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rosewell

Missing header files?

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I want to output a C/C++ compiler message if one of my header files is missing, like:
#include "myheader.h"

#ifndef _MYHEADER_H_
#pragma message( "header file is missing!" )
#endif
However, it doesn't get that far. Instead I get an error message: "fatal error C1083: Cannot open include file: 'myheader.h': No such file or directory" Is it possible to do something like this? Maybe I'm looking at this problem the wrong way.

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The line beginning with "fatal error..." is a compiler message complaining about a missing header. In C and C++, it is mandatory that the included files are accessible by the pre-processor - this is in contrast to php, for example, which makes distinction between "include" and "require". This behavior makes it very inpractical (or impossible) to automatically drive build variables based on whether a header file exists or not.

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Quote:
Original post by Nik02
The line beginning with "fatal error..." is a compiler message complaining about a missing header. In C and C++, it is mandatory that the included files are accessible by the pre-processor - this is in contrast to php, for example, which makes distinction between "include" and "require". This behavior makes it very inpractical (or impossible) to automatically drive build variables based on whether a header file exists or not.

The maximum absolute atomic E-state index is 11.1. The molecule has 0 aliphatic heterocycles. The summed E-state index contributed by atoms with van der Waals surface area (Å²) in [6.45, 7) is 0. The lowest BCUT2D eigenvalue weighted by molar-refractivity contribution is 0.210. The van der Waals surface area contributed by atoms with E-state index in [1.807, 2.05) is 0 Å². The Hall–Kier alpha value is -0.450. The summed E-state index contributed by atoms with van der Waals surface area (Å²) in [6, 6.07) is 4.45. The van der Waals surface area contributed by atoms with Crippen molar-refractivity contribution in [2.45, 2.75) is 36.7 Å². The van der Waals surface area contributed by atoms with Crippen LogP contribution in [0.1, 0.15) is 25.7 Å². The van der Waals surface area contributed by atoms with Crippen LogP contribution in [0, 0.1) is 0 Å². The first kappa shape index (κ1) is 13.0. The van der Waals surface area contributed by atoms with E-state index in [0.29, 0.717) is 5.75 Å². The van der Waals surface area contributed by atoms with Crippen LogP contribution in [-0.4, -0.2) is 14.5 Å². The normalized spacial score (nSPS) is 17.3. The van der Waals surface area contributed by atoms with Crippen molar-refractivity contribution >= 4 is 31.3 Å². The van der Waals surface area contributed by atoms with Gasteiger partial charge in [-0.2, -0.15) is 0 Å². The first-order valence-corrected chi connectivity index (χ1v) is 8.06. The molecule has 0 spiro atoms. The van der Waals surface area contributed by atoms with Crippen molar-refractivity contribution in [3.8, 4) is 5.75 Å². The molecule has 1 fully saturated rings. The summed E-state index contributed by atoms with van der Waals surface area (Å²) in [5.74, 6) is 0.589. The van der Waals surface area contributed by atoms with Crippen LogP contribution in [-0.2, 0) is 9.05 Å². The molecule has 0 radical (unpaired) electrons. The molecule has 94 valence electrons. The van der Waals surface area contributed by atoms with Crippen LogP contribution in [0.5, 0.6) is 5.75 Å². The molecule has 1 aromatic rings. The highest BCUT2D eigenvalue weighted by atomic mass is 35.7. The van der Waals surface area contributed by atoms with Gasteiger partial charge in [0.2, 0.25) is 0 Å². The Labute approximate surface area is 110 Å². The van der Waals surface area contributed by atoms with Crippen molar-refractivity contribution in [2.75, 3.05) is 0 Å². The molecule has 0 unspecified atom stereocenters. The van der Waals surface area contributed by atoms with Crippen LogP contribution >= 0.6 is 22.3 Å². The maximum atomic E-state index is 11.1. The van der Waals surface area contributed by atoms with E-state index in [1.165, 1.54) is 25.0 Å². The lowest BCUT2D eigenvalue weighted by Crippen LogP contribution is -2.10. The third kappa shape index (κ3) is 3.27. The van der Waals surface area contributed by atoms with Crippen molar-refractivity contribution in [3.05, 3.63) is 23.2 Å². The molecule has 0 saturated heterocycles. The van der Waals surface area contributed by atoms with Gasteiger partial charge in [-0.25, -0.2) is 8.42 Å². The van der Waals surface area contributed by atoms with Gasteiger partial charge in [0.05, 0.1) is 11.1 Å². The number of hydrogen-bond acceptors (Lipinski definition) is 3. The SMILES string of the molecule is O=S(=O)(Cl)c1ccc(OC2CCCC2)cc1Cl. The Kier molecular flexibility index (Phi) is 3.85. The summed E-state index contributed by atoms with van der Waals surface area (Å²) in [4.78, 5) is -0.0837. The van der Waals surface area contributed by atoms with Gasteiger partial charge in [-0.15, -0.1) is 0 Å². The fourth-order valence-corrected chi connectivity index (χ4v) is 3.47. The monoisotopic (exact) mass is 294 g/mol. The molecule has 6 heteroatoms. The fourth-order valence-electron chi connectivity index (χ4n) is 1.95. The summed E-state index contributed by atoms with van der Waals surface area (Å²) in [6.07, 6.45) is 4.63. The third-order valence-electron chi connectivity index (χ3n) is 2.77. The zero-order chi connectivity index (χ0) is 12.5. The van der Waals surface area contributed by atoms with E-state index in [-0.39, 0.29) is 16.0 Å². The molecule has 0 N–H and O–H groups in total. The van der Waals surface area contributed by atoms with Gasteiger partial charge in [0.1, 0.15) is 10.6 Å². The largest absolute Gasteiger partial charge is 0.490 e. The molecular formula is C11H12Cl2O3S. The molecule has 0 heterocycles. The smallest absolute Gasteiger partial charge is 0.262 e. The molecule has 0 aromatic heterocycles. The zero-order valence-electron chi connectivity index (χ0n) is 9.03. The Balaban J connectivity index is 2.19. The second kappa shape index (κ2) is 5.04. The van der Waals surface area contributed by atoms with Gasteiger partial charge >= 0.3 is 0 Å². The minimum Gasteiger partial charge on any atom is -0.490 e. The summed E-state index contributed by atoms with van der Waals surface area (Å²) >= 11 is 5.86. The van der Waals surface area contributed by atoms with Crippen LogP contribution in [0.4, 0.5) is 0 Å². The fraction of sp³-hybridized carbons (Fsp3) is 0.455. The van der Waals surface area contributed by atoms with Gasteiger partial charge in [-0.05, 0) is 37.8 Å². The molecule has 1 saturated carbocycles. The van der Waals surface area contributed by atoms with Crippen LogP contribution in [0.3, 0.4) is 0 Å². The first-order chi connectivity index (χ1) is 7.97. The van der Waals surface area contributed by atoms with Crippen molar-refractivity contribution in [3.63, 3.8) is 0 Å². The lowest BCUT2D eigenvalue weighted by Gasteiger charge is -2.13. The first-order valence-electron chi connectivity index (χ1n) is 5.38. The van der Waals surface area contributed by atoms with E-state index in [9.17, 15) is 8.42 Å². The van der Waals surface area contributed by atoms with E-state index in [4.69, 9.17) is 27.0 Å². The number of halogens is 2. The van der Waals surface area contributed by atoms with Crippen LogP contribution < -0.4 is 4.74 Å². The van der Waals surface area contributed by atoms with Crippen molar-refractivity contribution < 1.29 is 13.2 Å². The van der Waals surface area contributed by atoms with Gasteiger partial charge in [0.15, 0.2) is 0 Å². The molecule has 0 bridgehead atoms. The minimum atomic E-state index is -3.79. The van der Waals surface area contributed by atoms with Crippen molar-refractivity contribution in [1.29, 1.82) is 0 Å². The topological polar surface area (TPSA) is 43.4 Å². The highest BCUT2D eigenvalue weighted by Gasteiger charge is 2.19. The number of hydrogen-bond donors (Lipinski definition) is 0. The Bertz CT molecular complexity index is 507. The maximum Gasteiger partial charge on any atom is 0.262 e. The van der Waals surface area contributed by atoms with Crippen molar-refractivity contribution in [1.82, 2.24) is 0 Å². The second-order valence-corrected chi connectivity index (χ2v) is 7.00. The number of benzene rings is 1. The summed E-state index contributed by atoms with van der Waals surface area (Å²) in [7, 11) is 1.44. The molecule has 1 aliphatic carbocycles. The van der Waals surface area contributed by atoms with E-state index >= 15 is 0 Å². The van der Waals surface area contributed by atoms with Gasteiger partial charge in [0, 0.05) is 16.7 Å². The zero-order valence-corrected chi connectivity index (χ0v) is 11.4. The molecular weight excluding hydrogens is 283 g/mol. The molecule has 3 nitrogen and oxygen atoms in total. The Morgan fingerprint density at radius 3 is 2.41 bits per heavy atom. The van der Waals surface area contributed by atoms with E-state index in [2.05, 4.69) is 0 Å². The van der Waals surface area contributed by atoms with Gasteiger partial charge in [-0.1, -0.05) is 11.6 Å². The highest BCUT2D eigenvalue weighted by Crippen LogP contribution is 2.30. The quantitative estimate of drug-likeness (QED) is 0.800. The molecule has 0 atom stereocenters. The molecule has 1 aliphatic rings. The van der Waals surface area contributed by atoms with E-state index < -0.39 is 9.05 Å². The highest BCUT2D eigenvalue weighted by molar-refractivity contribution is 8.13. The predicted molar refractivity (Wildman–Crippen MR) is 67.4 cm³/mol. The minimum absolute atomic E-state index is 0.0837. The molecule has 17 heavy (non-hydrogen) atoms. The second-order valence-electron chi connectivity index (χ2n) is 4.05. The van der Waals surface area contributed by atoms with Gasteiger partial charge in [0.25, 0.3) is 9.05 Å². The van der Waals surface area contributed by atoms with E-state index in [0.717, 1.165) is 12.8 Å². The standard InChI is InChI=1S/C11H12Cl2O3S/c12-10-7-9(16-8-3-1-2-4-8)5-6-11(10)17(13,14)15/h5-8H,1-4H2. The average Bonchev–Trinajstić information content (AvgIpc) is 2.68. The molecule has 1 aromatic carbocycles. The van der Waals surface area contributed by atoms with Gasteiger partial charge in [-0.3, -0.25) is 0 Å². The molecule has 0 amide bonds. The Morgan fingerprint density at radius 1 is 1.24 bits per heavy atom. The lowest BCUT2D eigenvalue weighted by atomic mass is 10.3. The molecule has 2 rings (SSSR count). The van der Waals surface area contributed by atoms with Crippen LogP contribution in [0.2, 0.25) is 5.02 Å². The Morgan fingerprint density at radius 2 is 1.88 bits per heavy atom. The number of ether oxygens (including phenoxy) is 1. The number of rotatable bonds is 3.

Thanks. I guess no luck then.

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What is you goal?

I would guess that you want the include to be optional, in which case you can just use a different preprocessor define:

#ifdef USE_MYLIBRARY
#include "my_library_header.h"
#else
// something else
#endif

// later
void foo()
{
#ifdef USE_MYLIBRARY
MyLibrary::function();
#else
// some default fallback perhaps
#endif
}

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Quote:
Original post by rip-off
What is you goal?


If somebody besides myself tries to compile my code, and gets a missing header file error message,
I was hoping to give some additional feedback as to where this header file might be located,
by inserting my own custom message in the compiler output.

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Unfortunately that's not likely going to be accurate; the information you can provide is only going to be reasonable in a small number of cases so you will likely do more harm than good.

It's better to simply let the compiler inform the users that the header is missing; a user who is competent enough to be considering the compilation of third-party code should be competent enough to understand what a missing header error means.

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